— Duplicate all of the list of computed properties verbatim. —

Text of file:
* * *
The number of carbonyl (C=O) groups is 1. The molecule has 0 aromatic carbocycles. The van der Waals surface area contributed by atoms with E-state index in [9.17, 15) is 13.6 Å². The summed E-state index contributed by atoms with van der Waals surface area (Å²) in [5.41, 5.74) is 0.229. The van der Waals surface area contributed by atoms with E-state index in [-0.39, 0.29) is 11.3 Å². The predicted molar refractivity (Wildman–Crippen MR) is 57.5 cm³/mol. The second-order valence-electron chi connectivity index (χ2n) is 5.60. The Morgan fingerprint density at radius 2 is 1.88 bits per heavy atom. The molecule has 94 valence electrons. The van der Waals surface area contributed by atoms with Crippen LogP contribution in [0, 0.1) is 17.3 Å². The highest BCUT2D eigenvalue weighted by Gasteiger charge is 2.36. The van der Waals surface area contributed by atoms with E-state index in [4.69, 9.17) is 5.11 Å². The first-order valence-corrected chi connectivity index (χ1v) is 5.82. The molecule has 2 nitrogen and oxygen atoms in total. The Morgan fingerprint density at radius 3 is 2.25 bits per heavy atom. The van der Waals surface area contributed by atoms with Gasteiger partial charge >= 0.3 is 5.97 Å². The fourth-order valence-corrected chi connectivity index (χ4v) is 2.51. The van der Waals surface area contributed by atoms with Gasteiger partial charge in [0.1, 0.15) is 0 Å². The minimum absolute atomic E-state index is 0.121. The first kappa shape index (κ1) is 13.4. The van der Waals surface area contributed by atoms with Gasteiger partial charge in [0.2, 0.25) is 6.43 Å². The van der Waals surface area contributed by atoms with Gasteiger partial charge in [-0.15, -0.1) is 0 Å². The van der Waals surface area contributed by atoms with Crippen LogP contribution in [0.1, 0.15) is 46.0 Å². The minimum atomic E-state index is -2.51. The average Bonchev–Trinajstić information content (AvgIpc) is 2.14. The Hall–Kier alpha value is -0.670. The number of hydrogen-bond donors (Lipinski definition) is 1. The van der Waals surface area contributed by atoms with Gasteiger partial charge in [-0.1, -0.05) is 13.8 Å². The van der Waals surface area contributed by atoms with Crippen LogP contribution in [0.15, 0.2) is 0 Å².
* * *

The number of carbonyl (C=O) groups is 1. The molecule has 0 aromatic carbocycles. The van der Waals surface area contributed by atoms with E-state index in [9.17, 15) is 13.6 Å². The summed E-state index contributed by atoms with van der Waals surface area (Å²) in [5.41, 5.74) is 0.229. The van der Waals surface area contributed by atoms with E-state index in [-0.39, 0.29) is 11.3 Å². The predicted molar refractivity (Wildman–Crippen MR) is 57.5 cm³/mol. The second-order valence-electron chi connectivity index (χ2n) is 5.60. The Morgan fingerprint density at radius 2 is 1.88 bits per heavy atom. The molecule has 94 valence electrons. The van der Waals surface area contributed by atoms with Crippen LogP contribution in [0, 0.1) is 17.3 Å². The highest BCUT2D eigenvalue weighted by Gasteiger charge is 2.36. The van der Waals surface area contributed by atoms with E-state index in [4.69, 9.17) is 5.11 Å². The first-order valence-corrected chi connectivity index (χ1v) is 5.82. The molecule has 2 nitrogen and oxygen atoms in total. The Morgan fingerprint density at radius 3 is 2.25 bits per heavy atom. The van der Waals surface area contributed by atoms with Gasteiger partial charge >= 0.3 is 5.97 Å². The fourth-order valence-corrected chi connectivity index (χ4v) is 2.51. The van der Waals surface area contributed by atoms with Gasteiger partial charge in [0.1, 0.15) is 0 Å². The minimum absolute atomic E-state index is 0.121. The first kappa shape index (κ1) is 13.4. The van der Waals surface area contributed by atoms with Gasteiger partial charge in [0.2, 0.25) is 6.43 Å². The van der Waals surface area contributed by atoms with Gasteiger partial charge in [-0.15, -0.1) is 0 Å². The van der Waals surface area contributed by atoms with Crippen LogP contribution in [0.1, 0.15) is 46.0 Å². The minimum atomic E-state index is -2.51. The average Bonchev–Trinajstić information content (AvgIpc) is 2.14. The Hall–Kier alpha value is -0.670. The number of hydrogen-bond donors (Lipinski definition) is 1. The van der Waals surface area contributed by atoms with Gasteiger partial charge in [-0.1, -0.05) is 13.8 Å². The van der Waals surface area contributed by atoms with Crippen LogP contribution in [0.15, 0.2) is 0 Å².